Celriver plant workers seeking to maintain legacy

One-hundred-fifty-foot-tall flake towers once loomed large over the sprawling Celanese Celriver plant.

From 1948 to 2005, the Celriver plant made synthetic fibers. The plant was Rock Hill’s largest employer, with more than 2,000 workers and an annual payroll of $9 million.

Ten years after the plant closed, little is left of the Celriver plant. The site is now Riverwalk, a mixed-use mixed used development that includes a velodrome and BMX Supercross track – two of the city’s premier cycling venues.

The men and women who worked at Celriver want to preserve the plant’s legacy.

After several years of private conversations, their effort goes public this week.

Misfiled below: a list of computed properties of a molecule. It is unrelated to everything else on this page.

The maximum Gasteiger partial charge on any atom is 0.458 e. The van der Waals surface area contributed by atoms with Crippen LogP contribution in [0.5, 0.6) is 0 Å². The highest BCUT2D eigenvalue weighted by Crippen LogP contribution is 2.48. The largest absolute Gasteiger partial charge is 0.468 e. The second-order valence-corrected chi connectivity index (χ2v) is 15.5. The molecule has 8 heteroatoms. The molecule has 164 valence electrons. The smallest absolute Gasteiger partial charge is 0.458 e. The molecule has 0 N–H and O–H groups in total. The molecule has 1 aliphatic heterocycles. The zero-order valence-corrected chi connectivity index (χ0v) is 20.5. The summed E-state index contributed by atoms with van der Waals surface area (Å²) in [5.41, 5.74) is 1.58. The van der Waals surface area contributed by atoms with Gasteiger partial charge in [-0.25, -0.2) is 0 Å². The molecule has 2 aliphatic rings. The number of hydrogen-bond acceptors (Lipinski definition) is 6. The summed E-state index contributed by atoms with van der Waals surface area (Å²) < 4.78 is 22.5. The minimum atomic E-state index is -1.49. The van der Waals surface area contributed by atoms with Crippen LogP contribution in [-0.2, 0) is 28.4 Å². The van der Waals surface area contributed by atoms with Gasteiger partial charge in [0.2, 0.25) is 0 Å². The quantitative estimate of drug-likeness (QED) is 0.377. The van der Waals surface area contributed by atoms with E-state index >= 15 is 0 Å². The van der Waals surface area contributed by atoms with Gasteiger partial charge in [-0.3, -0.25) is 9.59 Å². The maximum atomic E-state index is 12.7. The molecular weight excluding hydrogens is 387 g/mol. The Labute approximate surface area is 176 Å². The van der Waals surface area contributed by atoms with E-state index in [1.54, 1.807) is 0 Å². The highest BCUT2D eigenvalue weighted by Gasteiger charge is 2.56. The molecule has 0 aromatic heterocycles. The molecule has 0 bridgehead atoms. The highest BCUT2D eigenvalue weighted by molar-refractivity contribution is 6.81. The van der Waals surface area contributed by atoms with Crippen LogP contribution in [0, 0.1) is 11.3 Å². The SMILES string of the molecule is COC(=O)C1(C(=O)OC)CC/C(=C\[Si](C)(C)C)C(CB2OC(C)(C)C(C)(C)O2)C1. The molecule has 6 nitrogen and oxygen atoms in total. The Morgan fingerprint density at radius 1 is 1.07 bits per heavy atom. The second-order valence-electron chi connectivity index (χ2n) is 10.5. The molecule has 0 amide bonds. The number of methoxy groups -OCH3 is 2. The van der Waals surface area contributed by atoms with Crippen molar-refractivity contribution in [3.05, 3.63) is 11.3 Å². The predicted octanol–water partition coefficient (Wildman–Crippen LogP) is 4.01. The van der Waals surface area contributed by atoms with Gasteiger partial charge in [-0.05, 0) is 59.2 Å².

The Celriver Legacy Project will unveil plans for an “environmental” plaza near the velodrome at 1 p.m. Wednesday at Brakefield at Riverwalk, 1111 Brakefield Drive, Rock Hill.

Plans for the plaza call for artwork, interpretative signage and a state historical marker. There also are plans to create a college scholarship fund.

“The men and women of Celriver Plant made tremendous contributions to the Rock Hill community,” former plant manager Ed Ewald said. “Our goal is to preserve the legacy of the people, their work and what they meant to our community, now and for generations to come.”

Want to know more?

For information on the Celriver Legacy Project, go to facebook.com/CelriverLegacyProject or email Mack Bailey at mwbailey@comporium.net or Ed Ewald at ese@comporium.net.